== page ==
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Bring in the Translators and Decoders: The Language of Credentialing Needs Help – Part One

  • Karen Elzey, Associate Executive Director, Workcred
  • Deb Everhart, Chief Strategy Officer at Credential Engine
  • Paul Gaston. higher education consultant with accrediting organizations, higher education institutions, and Lumina Foundation
  • Amelia Parnell, Vice President for Research and Policy, NASPA
  • Cynthia Proctor, Director of Communications and Academic Policy Development in the Provost’s Office, the State University of New York (SUNY) System
  • Julie Uranis, Vice President for Online and Strategic Initiatives at the University Professional and Continuing Education Association (UPCEA)
It can be difficult to capture what a credential really means in terms of knowledge and skills. Finding ways to mitigate that can benefit both students and employers.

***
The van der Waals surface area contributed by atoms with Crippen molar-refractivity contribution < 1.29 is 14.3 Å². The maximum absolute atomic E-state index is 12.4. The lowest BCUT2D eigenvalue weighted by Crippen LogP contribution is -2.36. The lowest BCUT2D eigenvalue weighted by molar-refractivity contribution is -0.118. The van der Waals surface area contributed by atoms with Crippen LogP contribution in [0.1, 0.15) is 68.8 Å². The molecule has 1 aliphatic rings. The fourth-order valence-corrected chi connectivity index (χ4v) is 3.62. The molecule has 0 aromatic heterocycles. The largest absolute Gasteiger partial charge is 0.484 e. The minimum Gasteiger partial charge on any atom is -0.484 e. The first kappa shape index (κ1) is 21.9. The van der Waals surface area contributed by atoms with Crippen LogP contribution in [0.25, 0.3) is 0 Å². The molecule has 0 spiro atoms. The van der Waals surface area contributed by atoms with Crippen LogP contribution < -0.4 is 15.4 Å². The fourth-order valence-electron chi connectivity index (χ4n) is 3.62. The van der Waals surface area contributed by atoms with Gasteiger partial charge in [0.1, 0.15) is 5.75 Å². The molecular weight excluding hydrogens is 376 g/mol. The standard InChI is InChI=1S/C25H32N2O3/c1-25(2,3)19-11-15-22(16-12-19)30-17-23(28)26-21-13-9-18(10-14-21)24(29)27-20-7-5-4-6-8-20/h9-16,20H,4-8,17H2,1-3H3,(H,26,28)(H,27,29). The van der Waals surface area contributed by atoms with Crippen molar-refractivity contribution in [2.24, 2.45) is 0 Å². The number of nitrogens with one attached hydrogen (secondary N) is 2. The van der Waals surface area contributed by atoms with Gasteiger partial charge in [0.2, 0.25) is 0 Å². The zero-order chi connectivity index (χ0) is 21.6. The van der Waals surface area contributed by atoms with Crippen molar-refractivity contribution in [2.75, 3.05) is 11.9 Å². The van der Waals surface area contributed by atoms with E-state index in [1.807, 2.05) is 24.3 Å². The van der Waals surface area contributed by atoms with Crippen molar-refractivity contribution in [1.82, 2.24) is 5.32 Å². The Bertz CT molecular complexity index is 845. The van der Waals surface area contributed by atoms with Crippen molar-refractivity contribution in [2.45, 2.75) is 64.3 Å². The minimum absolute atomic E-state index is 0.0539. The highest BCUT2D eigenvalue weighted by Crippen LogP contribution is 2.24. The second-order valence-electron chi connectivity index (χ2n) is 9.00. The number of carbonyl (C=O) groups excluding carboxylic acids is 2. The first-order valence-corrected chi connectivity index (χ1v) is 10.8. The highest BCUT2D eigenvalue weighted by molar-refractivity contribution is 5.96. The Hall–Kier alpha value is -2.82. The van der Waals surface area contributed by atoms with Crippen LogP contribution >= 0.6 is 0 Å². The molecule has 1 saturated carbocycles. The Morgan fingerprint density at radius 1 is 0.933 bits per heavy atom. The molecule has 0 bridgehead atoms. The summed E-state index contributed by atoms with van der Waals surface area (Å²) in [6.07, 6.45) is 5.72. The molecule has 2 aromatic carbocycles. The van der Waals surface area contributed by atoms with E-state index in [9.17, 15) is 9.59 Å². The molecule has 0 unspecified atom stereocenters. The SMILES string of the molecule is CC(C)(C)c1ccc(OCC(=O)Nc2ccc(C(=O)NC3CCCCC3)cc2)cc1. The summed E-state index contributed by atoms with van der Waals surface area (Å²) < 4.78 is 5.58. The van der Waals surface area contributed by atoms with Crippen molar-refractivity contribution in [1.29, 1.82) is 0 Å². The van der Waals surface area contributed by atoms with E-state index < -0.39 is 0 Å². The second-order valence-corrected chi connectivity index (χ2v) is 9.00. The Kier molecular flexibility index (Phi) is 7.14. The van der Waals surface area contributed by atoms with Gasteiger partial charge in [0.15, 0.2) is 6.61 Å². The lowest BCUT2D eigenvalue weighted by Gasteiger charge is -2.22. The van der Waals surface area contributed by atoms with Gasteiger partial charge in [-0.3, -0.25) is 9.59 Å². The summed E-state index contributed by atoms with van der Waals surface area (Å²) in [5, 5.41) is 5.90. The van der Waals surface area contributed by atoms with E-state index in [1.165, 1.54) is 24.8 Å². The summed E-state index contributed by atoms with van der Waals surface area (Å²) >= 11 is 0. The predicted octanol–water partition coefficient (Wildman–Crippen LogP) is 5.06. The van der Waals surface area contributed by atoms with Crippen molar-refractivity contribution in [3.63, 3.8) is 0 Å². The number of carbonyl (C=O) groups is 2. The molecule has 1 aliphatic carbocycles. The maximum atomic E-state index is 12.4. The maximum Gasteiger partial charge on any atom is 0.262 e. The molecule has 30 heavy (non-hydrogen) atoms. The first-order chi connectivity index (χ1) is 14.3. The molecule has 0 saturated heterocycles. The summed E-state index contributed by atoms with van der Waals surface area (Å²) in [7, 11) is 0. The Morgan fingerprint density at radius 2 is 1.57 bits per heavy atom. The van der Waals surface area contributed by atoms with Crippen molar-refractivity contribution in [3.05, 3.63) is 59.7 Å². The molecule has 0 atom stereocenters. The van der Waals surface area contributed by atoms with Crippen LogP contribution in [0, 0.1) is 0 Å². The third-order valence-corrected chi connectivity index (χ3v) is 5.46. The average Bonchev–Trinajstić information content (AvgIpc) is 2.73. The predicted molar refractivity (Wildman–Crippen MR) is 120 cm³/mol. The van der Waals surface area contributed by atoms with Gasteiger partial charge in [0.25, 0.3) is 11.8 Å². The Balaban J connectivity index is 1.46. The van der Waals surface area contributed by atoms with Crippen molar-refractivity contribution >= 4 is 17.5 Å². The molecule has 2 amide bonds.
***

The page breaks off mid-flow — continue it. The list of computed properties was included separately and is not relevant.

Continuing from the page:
It can be difficult to capture what a credential really means in terms of knowledge and skills. Finding ways to mitigate that can benefit both students and employers.

Credential As You Go (CAYG) sponsored the virtual Summit on Language Used in the Credentialing Space: Big Concepts, Many Terms, Multiple Perspectives, Different Voices on March 16, 2022. The Summit focused on three troublesome areas of language use: Credentials and Pathways; Equity, Inclusion, Fairness; and Competencies, Skills, Learning Outcomes. The first three parts of this four-part series focus on these three areas, part four on key takeaways.  

Holly Zanville (CAYG) and Julie Uranis (University Professional and Continuing Education Association) set the stage for the discussions. Zanville noted that many concepts and terms in the learn-and-work ecosystem are new to the field and have no established definitions. Many are trending terms and concepts, not well understood. Others are used in different ways, depending on stakeholder perspectives and contexts. CAYG prepared a draft document that focuses on the terms, concepts and context: “Definitions and Use of Key Terms in Incremental Credentialing.” Criteria were established to collect and select terms with the main aim of capturing diverse and nuanced voices from employers, research reports, college and university websites, media articles and blogs and dictionaries and glossaries. The document includes 73 terms among 42 term areas and 168 entries. Entries come from 61 different organizations or individuals.